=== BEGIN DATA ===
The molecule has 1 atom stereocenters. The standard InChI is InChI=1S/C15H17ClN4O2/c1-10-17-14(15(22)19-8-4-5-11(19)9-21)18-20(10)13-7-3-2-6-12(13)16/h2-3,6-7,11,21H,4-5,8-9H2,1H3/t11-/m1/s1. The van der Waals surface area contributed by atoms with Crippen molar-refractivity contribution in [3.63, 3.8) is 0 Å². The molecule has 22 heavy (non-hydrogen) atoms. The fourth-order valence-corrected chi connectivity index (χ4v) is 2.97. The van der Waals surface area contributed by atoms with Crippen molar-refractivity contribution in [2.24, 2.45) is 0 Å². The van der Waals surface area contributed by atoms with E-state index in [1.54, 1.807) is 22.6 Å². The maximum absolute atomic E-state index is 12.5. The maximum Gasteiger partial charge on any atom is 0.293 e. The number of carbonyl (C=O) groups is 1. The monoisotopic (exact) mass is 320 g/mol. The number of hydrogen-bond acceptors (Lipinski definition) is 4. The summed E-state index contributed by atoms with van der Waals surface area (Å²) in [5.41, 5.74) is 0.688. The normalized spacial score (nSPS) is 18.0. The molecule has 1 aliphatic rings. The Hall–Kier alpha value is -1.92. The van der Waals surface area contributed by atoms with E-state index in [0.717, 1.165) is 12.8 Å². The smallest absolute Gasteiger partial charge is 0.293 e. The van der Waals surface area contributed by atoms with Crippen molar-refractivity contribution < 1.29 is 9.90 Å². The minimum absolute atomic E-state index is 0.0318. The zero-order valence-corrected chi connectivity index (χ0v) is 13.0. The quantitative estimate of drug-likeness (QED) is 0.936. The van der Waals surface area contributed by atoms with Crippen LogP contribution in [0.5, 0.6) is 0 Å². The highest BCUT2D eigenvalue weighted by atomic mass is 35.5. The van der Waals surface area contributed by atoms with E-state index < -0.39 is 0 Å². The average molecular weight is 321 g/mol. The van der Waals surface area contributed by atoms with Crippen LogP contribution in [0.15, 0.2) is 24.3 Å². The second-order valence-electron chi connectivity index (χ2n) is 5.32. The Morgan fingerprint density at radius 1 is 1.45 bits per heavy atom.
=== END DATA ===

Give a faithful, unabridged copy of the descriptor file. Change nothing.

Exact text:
The molecule has 1 atom stereocenters. The standard InChI is InChI=1S/C15H17ClN4O2/c1-10-17-14(15(22)19-8-4-5-11(19)9-21)18-20(10)13-7-3-2-6-12(13)16/h2-3,6-7,11,21H,4-5,8-9H2,1H3/t11-/m1/s1. The van der Waals surface area contributed by atoms with Crippen molar-refractivity contribution in [3.63, 3.8) is 0 Å². The molecule has 22 heavy (non-hydrogen) atoms. The fourth-order valence-corrected chi connectivity index (χ4v) is 2.97. The van der Waals surface area contributed by atoms with Crippen molar-refractivity contribution in [2.24, 2.45) is 0 Å². The van der Waals surface area contributed by atoms with E-state index in [1.54, 1.807) is 22.6 Å². The maximum absolute atomic E-state index is 12.5. The maximum Gasteiger partial charge on any atom is 0.293 e. The number of carbonyl (C=O) groups is 1. The monoisotopic (exact) mass is 320 g/mol. The number of hydrogen-bond acceptors (Lipinski definition) is 4. The summed E-state index contributed by atoms with van der Waals surface area (Å²) in [5.41, 5.74) is 0.688. The normalized spacial score (nSPS) is 18.0. The molecule has 1 aliphatic rings. The Hall–Kier alpha value is -1.92. The van der Waals surface area contributed by atoms with E-state index in [0.717, 1.165) is 12.8 Å². The smallest absolute Gasteiger partial charge is 0.293 e. The van der Waals surface area contributed by atoms with Crippen molar-refractivity contribution < 1.29 is 9.90 Å². The minimum absolute atomic E-state index is 0.0318. The zero-order valence-corrected chi connectivity index (χ0v) is 13.0. The quantitative estimate of drug-likeness (QED) is 0.936. The van der Waals surface area contributed by atoms with Crippen LogP contribution in [0.5, 0.6) is 0 Å². The highest BCUT2D eigenvalue weighted by atomic mass is 35.5. The van der Waals surface area contributed by atoms with E-state index < -0.39 is 0 Å². The average molecular weight is 321 g/mol. The van der Waals surface area contributed by atoms with Crippen LogP contribution in [0.15, 0.2) is 24.3 Å². The second-order valence-electron chi connectivity index (χ2n) is 5.32. The Morgan fingerprint density at radius 1 is 1.45 bits per heavy atom.